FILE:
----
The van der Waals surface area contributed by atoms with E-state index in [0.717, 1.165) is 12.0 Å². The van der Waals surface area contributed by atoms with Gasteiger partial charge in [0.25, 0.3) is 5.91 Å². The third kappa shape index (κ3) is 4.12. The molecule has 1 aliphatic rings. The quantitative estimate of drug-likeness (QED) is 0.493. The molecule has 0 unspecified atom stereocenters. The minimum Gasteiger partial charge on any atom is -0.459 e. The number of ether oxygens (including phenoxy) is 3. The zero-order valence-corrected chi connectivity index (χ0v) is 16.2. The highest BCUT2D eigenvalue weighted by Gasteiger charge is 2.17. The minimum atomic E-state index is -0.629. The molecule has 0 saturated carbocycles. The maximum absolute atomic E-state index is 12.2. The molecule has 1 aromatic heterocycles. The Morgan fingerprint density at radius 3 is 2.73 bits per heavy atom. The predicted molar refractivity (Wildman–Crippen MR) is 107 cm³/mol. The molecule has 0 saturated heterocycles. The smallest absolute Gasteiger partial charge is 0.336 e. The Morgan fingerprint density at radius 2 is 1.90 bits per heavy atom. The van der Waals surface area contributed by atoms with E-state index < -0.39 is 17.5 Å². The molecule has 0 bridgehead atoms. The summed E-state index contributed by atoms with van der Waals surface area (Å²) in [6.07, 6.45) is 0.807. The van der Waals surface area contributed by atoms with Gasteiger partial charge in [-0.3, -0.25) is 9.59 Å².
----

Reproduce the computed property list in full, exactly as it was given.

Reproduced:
The van der Waals surface area contributed by atoms with E-state index in [0.717, 1.165) is 12.0 Å². The van der Waals surface area contributed by atoms with Gasteiger partial charge in [0.25, 0.3) is 5.91 Å². The third kappa shape index (κ3) is 4.12. The molecule has 1 aliphatic rings. The quantitative estimate of drug-likeness (QED) is 0.493. The molecule has 0 unspecified atom stereocenters. The minimum Gasteiger partial charge on any atom is -0.459 e. The number of ether oxygens (including phenoxy) is 3. The zero-order valence-corrected chi connectivity index (χ0v) is 16.2. The highest BCUT2D eigenvalue weighted by Gasteiger charge is 2.17. The minimum atomic E-state index is -0.629. The molecule has 0 saturated carbocycles. The maximum absolute atomic E-state index is 12.2. The molecule has 1 aromatic heterocycles. The Morgan fingerprint density at radius 3 is 2.73 bits per heavy atom. The predicted molar refractivity (Wildman–Crippen MR) is 107 cm³/mol. The molecule has 0 saturated heterocycles. The smallest absolute Gasteiger partial charge is 0.336 e. The Morgan fingerprint density at radius 2 is 1.90 bits per heavy atom. The van der Waals surface area contributed by atoms with E-state index < -0.39 is 17.5 Å². The molecule has 0 bridgehead atoms. The summed E-state index contributed by atoms with van der Waals surface area (Å²) in [6.07, 6.45) is 0.807. The van der Waals surface area contributed by atoms with Gasteiger partial charge in [-0.3, -0.25) is 9.59 Å².